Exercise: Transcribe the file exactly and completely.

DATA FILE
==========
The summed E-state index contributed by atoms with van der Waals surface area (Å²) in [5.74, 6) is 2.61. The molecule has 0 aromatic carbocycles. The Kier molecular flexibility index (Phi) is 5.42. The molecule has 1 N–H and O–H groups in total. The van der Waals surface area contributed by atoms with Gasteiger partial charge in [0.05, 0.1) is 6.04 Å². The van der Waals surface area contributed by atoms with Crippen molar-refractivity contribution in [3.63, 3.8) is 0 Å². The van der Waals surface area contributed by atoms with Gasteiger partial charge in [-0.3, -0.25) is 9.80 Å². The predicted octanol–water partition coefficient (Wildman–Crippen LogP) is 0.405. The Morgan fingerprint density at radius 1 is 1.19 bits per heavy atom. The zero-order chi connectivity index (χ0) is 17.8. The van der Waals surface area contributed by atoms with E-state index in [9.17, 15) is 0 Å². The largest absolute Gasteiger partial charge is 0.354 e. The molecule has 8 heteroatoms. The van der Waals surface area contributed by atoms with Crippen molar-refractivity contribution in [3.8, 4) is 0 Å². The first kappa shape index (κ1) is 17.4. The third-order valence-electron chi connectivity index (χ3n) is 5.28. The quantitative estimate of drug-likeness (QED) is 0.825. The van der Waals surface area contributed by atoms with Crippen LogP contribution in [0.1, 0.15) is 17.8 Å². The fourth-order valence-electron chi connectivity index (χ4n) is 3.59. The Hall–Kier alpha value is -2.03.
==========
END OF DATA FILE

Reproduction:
The summed E-state index contributed by atoms with van der Waals surface area (Å²) in [5.74, 6) is 2.61. The molecule has 0 aromatic carbocycles. The Kier molecular flexibility index (Phi) is 5.42. The molecule has 1 N–H and O–H groups in total. The van der Waals surface area contributed by atoms with Gasteiger partial charge in [0.05, 0.1) is 6.04 Å². The van der Waals surface area contributed by atoms with Crippen molar-refractivity contribution in [3.63, 3.8) is 0 Å². The van der Waals surface area contributed by atoms with Gasteiger partial charge in [-0.3, -0.25) is 9.80 Å². The predicted octanol–water partition coefficient (Wildman–Crippen LogP) is 0.405. The Morgan fingerprint density at radius 1 is 1.19 bits per heavy atom. The zero-order chi connectivity index (χ0) is 17.8. The van der Waals surface area contributed by atoms with E-state index in [9.17, 15) is 0 Å². The largest absolute Gasteiger partial charge is 0.354 e. The molecule has 8 heteroatoms. The van der Waals surface area contributed by atoms with Crippen molar-refractivity contribution in [3.8, 4) is 0 Å². The first kappa shape index (κ1) is 17.4. The third-order valence-electron chi connectivity index (χ3n) is 5.28. The quantitative estimate of drug-likeness (QED) is 0.825. The van der Waals surface area contributed by atoms with Crippen LogP contribution in [0.1, 0.15) is 17.8 Å². The fourth-order valence-electron chi connectivity index (χ4n) is 3.59. The Hall–Kier alpha value is -2.03.